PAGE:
DogeCrypt ransomware is file encrypting malware, a new variant of DesuCrypt ransomware. It encrypts files and adds the [email@example.com].DogeCrypt file extension to all affected files. Also drops note.txt ransom note.
DogeCrypt ransomware encrypts files and demands a payment in return for decrypting them. It’s a dangerous piece of malware because once it encrypts files, it’s not always possible to recover them. Once files are encrypted, they become unopenable until they’re decrypted. To decrypt them, it’s necessary to use a special decryption tool. Cyber crooks behind this ransomware will try to sell victims this decryptor, though the price is not specified in the note.txt ransom note dropped by the malware. Without that decryptor, it’s currently impossible to decrypt files.
Malware researchers, anti-virus vendors and organizations fighting cyber crime do release decryptors for various ransomware to help victims, but it’s not always possible for every ransomware. But for users with no options, waiting for a free decryptor may be the only chance to recover files. They should back up encrypted files and wait for a free decryptor to be released. However, users should be very careful about downloading decryptors from the Internet as there are many fake, even malicious ones out there. NoMoreRansom and Emsisoft, as well as other anti-virus vendors are safe sources for decryptors.
Currently, the only way to recover files for free is via backup. If users backed up their files prior to infection, they can access backup as soon as they delete DogeCrypt ransomware from their computers. However, the malware needs to be fully removed because otherwise, backed up files may become encrypted as well.
It’s not uncommon for users to pick up ransomware via spam email attachments, torrents, software cracks, fake updates, ads, etc. Overall, users who have bad browsing habits often end up infecting their computers with malware. Developing better habits could go a long way towards helping users avoid malware.
Spam emails are often used to distribute malware. Cyber criminals obtain email addresses from hacking forums and then use them to launch spam email campaigns. Those emails carry malware in attachments, and users end up infecting their computers when users open those files. But in most cases, it’s not difficult to avoid ransomware emails. They’re quite obvious, provided you know what to look for. The first sign is the sender’s email address. If it’s nonsense or completely random, it’s likely not a legitimate email and users should not open the attachment. Another sign is grammar and spelling mistakes. For some reason, spam and malicious emails are always full of them. But the best way to find out whether an email attachment is malicious is scanning it with anti-virus software or VirusTotal.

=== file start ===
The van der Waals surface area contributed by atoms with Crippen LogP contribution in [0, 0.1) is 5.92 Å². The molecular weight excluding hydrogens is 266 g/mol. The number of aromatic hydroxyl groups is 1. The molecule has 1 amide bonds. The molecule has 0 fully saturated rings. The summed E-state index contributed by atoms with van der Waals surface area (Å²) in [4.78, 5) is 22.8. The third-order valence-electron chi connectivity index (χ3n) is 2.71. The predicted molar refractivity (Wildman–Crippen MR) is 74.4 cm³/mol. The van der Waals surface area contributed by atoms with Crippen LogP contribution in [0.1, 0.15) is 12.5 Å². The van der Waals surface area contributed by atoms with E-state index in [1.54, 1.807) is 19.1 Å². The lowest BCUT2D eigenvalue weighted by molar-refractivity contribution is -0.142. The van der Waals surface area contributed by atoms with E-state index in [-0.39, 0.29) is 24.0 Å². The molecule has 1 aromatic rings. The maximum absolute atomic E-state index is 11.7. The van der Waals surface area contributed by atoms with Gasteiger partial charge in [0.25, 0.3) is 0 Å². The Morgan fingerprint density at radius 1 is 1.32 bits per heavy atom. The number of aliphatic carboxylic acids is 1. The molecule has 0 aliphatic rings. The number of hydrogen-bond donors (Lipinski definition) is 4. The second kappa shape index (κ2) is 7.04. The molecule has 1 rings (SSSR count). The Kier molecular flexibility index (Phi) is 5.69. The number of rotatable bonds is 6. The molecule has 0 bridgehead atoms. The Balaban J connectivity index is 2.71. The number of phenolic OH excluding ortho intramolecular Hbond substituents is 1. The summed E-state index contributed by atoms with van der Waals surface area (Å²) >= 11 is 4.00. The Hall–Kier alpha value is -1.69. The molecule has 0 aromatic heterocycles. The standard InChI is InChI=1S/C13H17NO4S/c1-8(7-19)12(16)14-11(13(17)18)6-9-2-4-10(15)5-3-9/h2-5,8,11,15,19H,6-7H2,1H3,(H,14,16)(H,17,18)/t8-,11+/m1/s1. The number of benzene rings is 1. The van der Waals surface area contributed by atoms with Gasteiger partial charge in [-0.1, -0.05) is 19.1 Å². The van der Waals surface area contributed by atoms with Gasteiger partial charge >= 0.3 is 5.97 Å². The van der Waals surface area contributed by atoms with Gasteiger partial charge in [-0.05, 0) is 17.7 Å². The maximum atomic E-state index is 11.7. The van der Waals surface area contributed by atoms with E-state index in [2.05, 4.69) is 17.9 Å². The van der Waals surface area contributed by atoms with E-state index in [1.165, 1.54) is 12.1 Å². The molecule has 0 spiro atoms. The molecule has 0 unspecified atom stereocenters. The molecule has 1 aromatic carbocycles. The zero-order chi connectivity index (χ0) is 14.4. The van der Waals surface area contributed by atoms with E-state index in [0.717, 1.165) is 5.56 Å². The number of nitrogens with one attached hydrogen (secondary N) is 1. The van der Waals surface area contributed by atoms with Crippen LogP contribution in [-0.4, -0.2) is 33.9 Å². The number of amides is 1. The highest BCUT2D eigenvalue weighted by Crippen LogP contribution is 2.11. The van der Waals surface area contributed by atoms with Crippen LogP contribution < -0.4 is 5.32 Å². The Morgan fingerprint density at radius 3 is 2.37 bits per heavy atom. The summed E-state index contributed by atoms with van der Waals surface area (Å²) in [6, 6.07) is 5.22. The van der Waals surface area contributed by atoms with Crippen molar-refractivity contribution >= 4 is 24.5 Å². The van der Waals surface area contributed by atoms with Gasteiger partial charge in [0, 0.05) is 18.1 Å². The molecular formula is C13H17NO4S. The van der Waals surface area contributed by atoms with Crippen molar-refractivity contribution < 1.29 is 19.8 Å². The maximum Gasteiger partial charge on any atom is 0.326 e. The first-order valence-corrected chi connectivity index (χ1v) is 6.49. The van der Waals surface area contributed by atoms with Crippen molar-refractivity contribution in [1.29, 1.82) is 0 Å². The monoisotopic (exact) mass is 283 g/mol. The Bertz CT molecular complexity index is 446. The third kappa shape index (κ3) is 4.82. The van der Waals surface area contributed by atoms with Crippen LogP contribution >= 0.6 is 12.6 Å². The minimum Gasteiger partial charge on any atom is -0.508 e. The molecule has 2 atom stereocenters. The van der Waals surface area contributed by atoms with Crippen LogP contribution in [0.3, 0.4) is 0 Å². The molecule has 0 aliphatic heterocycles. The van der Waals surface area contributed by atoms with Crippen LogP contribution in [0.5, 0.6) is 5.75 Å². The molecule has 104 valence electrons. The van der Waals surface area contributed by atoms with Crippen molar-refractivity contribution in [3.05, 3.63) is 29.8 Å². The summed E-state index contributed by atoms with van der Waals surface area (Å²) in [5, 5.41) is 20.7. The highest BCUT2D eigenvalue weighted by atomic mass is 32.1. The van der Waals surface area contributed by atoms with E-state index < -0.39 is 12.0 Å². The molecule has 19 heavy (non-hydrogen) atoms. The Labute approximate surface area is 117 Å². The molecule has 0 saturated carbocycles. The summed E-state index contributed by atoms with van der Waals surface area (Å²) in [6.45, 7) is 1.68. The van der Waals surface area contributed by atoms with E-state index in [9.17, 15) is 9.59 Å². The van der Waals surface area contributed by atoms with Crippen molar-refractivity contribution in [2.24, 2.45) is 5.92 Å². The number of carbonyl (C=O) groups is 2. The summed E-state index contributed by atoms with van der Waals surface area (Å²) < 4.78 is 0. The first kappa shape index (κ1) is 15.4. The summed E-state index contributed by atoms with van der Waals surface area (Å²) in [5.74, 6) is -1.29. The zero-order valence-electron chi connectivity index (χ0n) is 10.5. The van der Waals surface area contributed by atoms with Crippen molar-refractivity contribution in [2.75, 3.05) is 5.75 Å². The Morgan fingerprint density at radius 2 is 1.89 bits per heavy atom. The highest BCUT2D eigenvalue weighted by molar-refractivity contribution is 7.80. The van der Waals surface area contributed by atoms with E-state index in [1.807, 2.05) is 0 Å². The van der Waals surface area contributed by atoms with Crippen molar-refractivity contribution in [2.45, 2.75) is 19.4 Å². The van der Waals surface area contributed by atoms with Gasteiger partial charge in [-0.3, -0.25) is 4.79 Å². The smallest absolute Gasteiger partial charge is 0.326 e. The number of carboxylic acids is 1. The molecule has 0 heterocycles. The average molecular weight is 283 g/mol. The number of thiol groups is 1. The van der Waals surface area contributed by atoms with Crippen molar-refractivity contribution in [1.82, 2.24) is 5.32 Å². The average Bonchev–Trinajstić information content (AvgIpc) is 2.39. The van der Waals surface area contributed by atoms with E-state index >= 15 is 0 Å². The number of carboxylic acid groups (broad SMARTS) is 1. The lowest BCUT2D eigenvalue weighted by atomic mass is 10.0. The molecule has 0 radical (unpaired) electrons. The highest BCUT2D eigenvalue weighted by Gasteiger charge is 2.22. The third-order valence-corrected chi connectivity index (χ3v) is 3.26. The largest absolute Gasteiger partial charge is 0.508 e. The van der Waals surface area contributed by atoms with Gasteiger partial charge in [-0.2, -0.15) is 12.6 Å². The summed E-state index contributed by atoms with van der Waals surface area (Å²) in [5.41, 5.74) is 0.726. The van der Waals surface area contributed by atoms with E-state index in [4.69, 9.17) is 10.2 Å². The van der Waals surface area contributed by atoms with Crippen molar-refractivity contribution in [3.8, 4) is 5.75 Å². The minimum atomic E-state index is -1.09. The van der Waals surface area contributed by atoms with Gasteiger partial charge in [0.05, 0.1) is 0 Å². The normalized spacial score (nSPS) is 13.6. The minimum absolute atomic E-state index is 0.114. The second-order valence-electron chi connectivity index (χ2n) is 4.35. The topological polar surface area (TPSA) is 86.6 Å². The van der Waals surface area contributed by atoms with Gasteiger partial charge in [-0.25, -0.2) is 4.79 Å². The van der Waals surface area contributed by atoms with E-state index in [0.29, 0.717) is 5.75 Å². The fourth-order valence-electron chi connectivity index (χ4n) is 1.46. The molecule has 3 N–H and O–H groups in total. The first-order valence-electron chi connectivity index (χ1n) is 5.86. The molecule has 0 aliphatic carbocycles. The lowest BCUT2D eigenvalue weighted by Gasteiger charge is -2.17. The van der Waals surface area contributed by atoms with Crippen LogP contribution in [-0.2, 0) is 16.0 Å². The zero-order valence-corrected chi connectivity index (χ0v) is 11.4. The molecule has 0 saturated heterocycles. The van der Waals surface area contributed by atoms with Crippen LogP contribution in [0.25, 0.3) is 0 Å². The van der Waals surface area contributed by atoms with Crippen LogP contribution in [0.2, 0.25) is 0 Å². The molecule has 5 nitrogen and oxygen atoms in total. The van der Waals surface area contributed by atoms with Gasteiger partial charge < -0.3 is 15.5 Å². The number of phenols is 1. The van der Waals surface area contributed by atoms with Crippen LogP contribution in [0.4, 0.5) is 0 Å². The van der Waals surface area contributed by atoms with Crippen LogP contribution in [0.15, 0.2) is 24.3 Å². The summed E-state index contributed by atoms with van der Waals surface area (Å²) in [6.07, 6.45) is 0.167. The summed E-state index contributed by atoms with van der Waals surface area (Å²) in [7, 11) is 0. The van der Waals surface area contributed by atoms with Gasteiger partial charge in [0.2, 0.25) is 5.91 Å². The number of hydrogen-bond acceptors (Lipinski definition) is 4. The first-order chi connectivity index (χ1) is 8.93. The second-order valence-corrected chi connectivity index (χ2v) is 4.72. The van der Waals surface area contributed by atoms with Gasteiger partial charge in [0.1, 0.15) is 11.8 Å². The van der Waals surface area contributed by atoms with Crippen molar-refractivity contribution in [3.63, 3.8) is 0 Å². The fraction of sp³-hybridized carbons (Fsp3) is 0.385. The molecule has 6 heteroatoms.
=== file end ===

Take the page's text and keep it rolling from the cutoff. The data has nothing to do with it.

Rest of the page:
It’s also possible to infect a device with ransomware by downloading torrents and software cracks. Torrent sites and forums for pirated content are not regulated, and that allows cyber criminals to upload malware disguised as popular content, such as movies, TV shows, games, software, etc.
What does DogeCrypt ransomware do?
As soon as the ransomware initiates, it will start encrypting files. Like all ransomware, it targets photos, images, videos, documents, etc. All affected files will have .[firstname.lastname@example.org].DogeCrypt added to them, which is how users will be able to know which ransomware in particular has infected them. Files with that extension will not be openable, unless they are decrypted first. A ransom note note.txt will be dropped once files are encrypted. The note explains that files are not damaged, merely modified, and to recover them users should email email@example.com or firstname.lastname@example.org. The price is not mentioned in the note, though it will likely be somewhere between $100 and $1000, as that usually is the price range.
Here is the DogeCrypt ransom note:
Your files were encrypted by DogeCrypt.
The files are not damaged or destroyed! They’re only modified
If you want to reverse the modification conatact us:
But paying the ransom is not recommended. Users should keep in mind that it’s cyber criminals they are dealing with, and there is nothing stopping them from simply taking the money and not sending a decryptor. This has happened to many victims, who were left with encrypted files and stolen money.
Unfortunately, because there is no free decryptor available, backup is the only way to recover files.
DogeCrypt ransomware removal
Anti-malware software should be used to delete DogeCrypt ransomware from the computer. Manual DogeCrypt ransomware removal may cause even more damage, thus users should use anti-malware software. Once the malware is no longer present, users can access their backup to start file recovery.
DogeCrypt ransomware is detected as:
- HEUR:Trojan.Win32.Generic by Kaspersky
- Ransom.DesuCrypt by Malwarebytes
- Ransom:Win32/InsaneCrypt.A by Microsoft
- ML.Attribute.HighConfidence by Symant
- FileRepMalware by AVG